I recently posted about how the Instructional Shift in writing is wrecking writing instruction. I’d like to go more in-depth about each of the points I made in that post.
Here are the first two points I made in my previous post:
- Many administrators, both district and school-level, assume the shift means students no longer write narratives, fiction, or poetry – even though both the shifts document itself, and the standards, include narrative writing (though not poetry).
- Because “evidence based writing” is the focus of all common core literacy tests, the curriculum narrows around this one type of writing and which becomes the only kind of writing taught in many schools.
So here is the “Shift” I am criticizing, directly from the Common Core website:
Reading, writing, and speaking grounded in evidence from texts, both literary and informational
The Common Core emphasizes using evidence from texts to present careful analyses, well-defended claims, and clear information. Rather than asking students questions they can answer solely from their prior knowledge and experience, the standards call for students to answer questions that depend on their having read the texts with care.
The reading standards focus on students’ ability to read carefully and grasp information, arguments, ideas, and details based on evidence in the text. Students should be able to answer a range of text-dependent questions, whose answers require inferences based on careful attention to the text.
Frequently, forms of writing in K–12 have drawn heavily from student experience and opinion, which alone will not prepare students for the demands of college, career, and life. Though the standards still expect narrative writing throughout the grades, they also expect a command of sequence and detail that are essential for effective argumentative and informative writing. The standards’ focus on evidence-based writing along with the ability to inform and persuade is a significant shift from current practice.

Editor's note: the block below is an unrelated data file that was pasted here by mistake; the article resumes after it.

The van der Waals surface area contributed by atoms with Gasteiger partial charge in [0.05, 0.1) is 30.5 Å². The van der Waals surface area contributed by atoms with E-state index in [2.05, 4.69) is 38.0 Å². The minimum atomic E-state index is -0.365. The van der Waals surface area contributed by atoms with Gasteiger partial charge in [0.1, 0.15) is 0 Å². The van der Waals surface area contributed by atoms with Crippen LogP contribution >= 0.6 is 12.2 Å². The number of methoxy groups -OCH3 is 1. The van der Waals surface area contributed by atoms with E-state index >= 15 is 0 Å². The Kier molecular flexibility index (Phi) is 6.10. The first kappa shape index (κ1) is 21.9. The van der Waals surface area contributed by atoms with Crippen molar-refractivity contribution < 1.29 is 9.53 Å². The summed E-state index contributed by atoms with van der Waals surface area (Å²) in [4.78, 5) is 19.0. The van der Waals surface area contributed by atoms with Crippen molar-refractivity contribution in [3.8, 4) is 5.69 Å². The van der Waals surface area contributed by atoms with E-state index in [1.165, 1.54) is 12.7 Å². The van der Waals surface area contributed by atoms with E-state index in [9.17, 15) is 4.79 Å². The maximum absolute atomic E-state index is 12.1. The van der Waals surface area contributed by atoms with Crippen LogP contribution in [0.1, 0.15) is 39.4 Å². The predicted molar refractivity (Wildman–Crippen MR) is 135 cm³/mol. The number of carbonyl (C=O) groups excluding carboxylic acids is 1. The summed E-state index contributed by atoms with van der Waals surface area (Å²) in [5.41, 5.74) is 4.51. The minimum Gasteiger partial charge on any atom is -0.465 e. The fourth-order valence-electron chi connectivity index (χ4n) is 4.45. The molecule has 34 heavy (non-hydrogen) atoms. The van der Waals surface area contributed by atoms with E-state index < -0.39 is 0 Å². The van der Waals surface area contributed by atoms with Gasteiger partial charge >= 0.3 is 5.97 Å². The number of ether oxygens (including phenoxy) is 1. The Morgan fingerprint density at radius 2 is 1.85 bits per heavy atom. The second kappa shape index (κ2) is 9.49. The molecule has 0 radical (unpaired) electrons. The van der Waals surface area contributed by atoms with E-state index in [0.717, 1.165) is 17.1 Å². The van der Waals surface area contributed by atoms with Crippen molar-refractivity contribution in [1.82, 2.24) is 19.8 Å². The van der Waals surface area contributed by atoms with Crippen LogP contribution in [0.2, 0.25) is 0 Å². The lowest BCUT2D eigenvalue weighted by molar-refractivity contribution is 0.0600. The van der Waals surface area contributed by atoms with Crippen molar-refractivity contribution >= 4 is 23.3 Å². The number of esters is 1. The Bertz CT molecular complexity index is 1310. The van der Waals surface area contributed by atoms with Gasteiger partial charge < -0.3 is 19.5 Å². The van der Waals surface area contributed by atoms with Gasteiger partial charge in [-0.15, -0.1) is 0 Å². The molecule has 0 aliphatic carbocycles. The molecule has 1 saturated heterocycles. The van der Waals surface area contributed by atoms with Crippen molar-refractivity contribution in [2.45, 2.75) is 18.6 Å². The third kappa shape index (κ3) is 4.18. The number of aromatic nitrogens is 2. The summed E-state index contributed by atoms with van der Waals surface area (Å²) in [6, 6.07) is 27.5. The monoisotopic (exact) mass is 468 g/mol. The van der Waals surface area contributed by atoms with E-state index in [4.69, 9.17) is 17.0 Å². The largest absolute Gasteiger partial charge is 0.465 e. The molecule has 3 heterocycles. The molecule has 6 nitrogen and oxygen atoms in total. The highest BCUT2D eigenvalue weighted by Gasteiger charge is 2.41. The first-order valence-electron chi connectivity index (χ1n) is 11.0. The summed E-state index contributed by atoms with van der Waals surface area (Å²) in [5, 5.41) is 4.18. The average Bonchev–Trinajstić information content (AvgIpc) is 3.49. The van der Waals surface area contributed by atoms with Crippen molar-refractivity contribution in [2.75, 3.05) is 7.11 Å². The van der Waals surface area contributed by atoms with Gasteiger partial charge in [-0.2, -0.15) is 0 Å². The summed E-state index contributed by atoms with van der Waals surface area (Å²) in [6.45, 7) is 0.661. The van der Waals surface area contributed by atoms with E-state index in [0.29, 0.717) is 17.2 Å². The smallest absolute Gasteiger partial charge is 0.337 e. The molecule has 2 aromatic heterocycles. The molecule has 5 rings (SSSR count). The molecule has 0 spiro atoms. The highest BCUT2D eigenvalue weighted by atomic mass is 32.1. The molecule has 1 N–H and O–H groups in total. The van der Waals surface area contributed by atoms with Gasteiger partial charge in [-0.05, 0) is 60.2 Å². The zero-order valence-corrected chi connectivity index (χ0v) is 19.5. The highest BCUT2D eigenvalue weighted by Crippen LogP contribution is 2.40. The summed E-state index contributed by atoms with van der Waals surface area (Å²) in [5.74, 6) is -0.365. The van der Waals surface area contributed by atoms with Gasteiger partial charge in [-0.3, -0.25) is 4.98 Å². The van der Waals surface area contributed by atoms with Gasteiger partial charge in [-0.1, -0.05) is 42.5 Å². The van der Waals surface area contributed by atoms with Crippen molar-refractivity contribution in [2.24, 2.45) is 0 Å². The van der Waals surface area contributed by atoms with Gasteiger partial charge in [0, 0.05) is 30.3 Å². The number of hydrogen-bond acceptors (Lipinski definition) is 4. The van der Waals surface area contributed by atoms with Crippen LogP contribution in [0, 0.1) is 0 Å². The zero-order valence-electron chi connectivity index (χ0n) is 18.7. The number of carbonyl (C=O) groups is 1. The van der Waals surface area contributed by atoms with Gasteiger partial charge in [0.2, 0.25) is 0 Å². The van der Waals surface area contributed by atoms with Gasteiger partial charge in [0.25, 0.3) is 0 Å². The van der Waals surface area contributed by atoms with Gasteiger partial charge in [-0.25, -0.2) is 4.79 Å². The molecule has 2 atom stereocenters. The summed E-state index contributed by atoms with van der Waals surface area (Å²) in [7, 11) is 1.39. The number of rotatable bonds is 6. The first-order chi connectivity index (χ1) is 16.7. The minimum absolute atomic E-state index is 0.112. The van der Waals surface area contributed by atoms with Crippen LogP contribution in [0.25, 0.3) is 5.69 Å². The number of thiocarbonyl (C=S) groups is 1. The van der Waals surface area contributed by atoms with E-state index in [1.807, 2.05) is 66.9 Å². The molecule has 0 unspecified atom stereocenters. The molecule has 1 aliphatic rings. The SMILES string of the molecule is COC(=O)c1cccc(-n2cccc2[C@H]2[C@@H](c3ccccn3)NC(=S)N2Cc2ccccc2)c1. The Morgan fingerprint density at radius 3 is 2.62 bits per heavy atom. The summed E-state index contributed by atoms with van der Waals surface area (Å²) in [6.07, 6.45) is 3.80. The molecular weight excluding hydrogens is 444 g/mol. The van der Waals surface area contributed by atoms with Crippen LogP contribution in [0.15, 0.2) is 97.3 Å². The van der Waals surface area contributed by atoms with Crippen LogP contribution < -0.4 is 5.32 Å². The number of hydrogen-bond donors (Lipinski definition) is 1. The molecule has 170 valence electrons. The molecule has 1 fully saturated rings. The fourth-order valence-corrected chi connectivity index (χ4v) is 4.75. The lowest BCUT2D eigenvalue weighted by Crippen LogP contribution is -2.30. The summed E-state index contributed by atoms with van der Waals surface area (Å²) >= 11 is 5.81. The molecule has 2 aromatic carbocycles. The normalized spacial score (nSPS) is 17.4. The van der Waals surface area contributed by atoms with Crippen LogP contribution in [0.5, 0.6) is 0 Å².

It’s worth noting that the “shifts” document does acknowledge that the standards “still expect narrative writing throughout the grades.” The standards themselves include narrative writing:
Write narratives to develop real or imagined experiences or events using effective technique, well-chosen details, and well-structured event sequences.
The standards, and the shifts documents themselves, acknowledge the need for narrative writing (though it doesn’t value poetry at all), yet here is what is happening: only one type of writing is being tested now, so only one kind of writing is being taught in schools now. Writing to Text is the only thing being taught.
My wife and I recently did a small writer’s workshop for Take Stock in Children to help students develop their college essays. They felt they didn’t know how to tell a personal story to convince a college to take them because they hadn’t been taught to write narratives. They’d been taught one way to write: To Text.
I taught ninth-grade Pre-IB this year, and so I had students from all over my district coming to the program at my school. Here’s what most of them told me: their teachers from other schools taught one type of writing and one type of writing only: Florida Standards Writing Test writing. Read three essays, grab some quotes, stick them into a five-paragraph formula. Don’t say “I.”
At the HATS (High Achieving Talented Students) Program at Stetson University I found the same things. Students who attended public or charter schools were taught to write one way: To Text. Interestingly, my home-schooled students who came to HATS were generally much more engaged in writing because they were much more likely to be writing creatively.
We are creating “rote” writers – writers who follow a series of steps and obey a set of rules to turn out essays that they (and we) think the scoring algorithm of the state test will “like.” I think perhaps we do this out of a sense of fear. If we muddy the waters by teaching them any other kind of writing, they will muddy their essay on the test with some kind of creative thinking or writing! And then what would happen? Our VAM scores go down! Our school grades go down! No, better to play it safe. Teach them one simple formula and only one type of writing. That’s best for the algorithms we live by. Obey the Shift.
But in obeying the “Instructional Shift” in writing, we are going against the standards themselves. Maybe you don’t care that we are making a generation of writers hate writing. Maybe you don’t care that we are giving a generation of writers a warped view of writing by making them think that there is only one kind of writing and nothing else matters. Maybe you think this kind of impersonal, dry, lifeless writing is really all that matters.
But if you are a fan of the standards, it should bother you that we are ignoring a whole set of them pertaining to narrative. Let your kids write some narratives, both real-life and fictional. You’ll be amazed at what they give you. We need flexible writers, not rote writers.
My wife teaches seniors. In their final exam about what they learned this year, many of them said the same thing. They said they had never, until they reached her class their senior year, felt they had a voice or a chance to form an opinion.
Students shouldn’t have to wait until their senior years of high school to get that opportunity. Some students never get that opportunity.
We owe our students so much more than rote writing and test prep.